3 Scopus citations


OBJECTIVE:To examine the association between pregnancy and medications for opioid use disorder (MOUD) initiation and discontinuation among reproductive-aged people receiving treatment for opioid use disorder (OUD) in the United States.METHODS:We conducted a retrospective cohort study of people with gender recorded as female, aged 18-45 years, in the MerativeTMMarketScan®Commercial and Multi-State Medicaid Databases (2006-2016). Opioid use disorder and pregnancy status were identified based on inpatient or outpatient claims for established International Classification of Diseases, Ninth and Tenth Revision diagnosis and procedure codes. The main outcomes were buprenorphine and methadone initiation and discontinuation, determined by using pharmacy and outpatient procedure claims. Analyses were conducted at the treatment episode level. Adjusting for insurance status, age, and co-occurring psychiatric and substance use disorders, we used logistic regression to estimate MOUD initiation and used Cox regression to estimate MOUD discontinuation.RESULTS:Our sample included 101,772 reproductive-aged people with OUD, encompassing 155,771 treatment episodes (mean age 30.8 years, 64.4% Medicaid insurance, 84.1% White), of whom 2,687 (3.2%, encompassing 3,325 episodes) were pregnant. In the pregnant group, 51.2% of treatment episodes (1,703/3,325) involved psychosocial treatment without MOUD, in comparison with 61.1% (93,156/152,446) in the nonpregnant comparator group. In adjusted analyses assessing likelihood of initiation for individual MOUD, pregnancy status was associated with an increase in buprenorphine (adjusted odds ratio [aOR] 1.57, 95% CI 1.44-1.70) and methadone initiation (aOR 2.04, 95% CI 1.82-2.27). Discontinuation rates of MOUD at 270 days were high for both buprenorphine (72.4% for nonpregnant episodes vs 59.9% for pregnant episodes) and methadone (65.7% for nonpregnant episodes vs 54.1% for pregnant episodes). Pregnancy was associated with a decreased likelihood of discontinuation at 270 days for both buprenorphine (adjusted hazard ratio [aHR] 0.71, 95% CI 0.67-0.76) and methadone (aHR 0.68, 95% CI 0.61-0.75), in comparison with nonpregnant status.CONCLUSION:Although a minority of reproductive-aged people with OUD in the United States are initiated on MOUD, pregnancy is associated with a significant increase in treatment initiation and a reduced risk of medication discontinuation.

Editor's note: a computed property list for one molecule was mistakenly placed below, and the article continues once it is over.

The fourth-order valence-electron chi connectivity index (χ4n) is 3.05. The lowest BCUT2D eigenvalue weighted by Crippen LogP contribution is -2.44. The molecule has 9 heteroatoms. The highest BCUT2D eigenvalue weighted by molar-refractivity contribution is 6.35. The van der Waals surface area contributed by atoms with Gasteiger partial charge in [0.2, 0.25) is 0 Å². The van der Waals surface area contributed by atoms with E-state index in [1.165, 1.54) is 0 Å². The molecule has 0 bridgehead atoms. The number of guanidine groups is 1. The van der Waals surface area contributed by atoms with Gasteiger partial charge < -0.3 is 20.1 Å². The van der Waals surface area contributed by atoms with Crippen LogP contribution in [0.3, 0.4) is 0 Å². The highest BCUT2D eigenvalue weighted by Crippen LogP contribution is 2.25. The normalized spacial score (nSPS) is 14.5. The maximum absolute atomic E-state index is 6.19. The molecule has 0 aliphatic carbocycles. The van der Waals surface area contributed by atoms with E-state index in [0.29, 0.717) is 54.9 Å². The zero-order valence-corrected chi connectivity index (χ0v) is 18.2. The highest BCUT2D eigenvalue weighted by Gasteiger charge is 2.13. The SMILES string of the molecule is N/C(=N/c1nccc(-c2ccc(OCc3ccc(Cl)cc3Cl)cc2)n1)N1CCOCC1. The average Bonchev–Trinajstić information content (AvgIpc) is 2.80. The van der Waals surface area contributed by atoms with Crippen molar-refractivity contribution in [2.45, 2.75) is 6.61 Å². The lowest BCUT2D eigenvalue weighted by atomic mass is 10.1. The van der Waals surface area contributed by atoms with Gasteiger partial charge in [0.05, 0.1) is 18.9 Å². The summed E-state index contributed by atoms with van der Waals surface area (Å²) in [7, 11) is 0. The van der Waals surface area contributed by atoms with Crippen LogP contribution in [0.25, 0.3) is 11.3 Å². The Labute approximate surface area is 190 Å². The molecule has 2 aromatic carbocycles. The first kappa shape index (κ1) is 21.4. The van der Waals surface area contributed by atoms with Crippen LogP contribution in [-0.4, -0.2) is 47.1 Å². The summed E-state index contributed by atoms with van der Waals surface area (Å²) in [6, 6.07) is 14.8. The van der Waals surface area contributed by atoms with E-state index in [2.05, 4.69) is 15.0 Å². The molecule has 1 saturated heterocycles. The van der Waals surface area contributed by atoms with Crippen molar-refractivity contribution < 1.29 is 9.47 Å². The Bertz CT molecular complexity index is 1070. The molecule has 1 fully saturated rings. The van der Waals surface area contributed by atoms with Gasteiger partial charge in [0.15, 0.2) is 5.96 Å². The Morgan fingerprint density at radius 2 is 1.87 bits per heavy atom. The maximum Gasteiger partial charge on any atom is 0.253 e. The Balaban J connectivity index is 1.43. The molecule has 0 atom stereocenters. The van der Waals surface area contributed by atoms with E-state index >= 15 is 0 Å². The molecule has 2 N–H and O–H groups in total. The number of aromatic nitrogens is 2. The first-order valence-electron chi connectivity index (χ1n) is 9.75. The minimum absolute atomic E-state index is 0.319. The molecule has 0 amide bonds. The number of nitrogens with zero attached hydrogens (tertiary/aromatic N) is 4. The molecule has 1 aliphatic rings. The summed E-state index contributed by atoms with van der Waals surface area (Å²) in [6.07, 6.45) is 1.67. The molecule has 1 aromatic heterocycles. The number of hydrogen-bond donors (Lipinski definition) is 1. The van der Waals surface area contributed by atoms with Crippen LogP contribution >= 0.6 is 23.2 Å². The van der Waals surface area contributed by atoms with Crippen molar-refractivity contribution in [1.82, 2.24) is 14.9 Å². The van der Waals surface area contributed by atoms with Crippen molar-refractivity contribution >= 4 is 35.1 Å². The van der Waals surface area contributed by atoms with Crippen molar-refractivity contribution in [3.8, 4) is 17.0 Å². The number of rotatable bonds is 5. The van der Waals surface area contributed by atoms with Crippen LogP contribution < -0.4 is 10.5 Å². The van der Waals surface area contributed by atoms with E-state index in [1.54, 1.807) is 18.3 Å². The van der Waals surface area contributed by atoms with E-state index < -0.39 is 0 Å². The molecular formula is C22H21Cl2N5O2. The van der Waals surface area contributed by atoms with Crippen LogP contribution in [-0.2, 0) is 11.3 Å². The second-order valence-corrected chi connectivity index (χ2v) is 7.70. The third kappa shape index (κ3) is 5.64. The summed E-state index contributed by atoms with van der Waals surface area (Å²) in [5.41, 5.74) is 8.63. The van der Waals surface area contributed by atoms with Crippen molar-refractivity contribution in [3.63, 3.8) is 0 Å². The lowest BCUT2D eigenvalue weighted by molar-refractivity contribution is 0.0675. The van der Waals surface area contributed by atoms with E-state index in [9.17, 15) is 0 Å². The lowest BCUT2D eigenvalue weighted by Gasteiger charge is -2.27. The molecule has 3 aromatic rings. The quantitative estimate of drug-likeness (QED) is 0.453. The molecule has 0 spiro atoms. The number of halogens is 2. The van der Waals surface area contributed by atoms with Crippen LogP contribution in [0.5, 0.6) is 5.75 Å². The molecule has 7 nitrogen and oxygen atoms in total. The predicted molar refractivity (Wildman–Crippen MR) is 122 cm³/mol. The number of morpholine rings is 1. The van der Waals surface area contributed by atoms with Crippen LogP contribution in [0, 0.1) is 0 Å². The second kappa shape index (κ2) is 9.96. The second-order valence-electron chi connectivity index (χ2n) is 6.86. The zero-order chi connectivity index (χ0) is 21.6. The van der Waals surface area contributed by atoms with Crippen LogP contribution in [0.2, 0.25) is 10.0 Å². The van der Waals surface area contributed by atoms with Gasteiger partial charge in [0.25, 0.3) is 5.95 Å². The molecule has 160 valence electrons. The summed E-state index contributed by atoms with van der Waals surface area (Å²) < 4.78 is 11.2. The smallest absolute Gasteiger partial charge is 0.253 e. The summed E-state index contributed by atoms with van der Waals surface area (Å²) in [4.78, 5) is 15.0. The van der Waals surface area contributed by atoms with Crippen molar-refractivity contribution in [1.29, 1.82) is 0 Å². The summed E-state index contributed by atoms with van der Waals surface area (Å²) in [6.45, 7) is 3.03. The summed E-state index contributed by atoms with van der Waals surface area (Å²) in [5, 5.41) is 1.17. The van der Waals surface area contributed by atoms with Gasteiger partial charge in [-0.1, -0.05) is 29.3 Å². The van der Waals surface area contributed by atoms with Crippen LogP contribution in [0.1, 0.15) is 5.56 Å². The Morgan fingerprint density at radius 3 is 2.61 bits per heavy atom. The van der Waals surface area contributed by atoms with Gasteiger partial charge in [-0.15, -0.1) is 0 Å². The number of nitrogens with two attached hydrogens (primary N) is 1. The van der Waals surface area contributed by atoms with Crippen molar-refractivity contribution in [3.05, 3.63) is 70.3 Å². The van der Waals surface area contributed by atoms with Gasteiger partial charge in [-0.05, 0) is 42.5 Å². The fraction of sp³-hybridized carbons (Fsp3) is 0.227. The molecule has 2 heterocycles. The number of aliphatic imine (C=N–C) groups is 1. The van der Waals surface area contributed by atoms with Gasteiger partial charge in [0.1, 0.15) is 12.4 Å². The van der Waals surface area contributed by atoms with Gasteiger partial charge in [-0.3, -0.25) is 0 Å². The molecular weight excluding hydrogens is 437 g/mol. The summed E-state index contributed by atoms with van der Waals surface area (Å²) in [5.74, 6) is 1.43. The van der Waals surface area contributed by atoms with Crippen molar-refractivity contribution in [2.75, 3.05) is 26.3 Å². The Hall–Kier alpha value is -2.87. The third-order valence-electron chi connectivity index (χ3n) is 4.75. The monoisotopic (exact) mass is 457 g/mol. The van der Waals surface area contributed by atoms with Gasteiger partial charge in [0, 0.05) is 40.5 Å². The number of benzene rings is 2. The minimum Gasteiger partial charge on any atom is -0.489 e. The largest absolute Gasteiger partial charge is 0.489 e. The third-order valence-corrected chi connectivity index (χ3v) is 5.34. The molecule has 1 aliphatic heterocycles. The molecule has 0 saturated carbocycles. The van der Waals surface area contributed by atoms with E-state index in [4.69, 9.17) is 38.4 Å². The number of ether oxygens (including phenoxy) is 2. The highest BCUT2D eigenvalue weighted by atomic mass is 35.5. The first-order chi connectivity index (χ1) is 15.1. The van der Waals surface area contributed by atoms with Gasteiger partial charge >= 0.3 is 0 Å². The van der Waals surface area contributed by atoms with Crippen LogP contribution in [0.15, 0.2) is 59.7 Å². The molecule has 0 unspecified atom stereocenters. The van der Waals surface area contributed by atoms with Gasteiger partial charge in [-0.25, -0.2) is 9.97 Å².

Original languageEnglish
Pages (from-to)845-853
Number of pages9
JournalObstetrics and gynecology
Issue number4
StatePublished - Apr 1 2023


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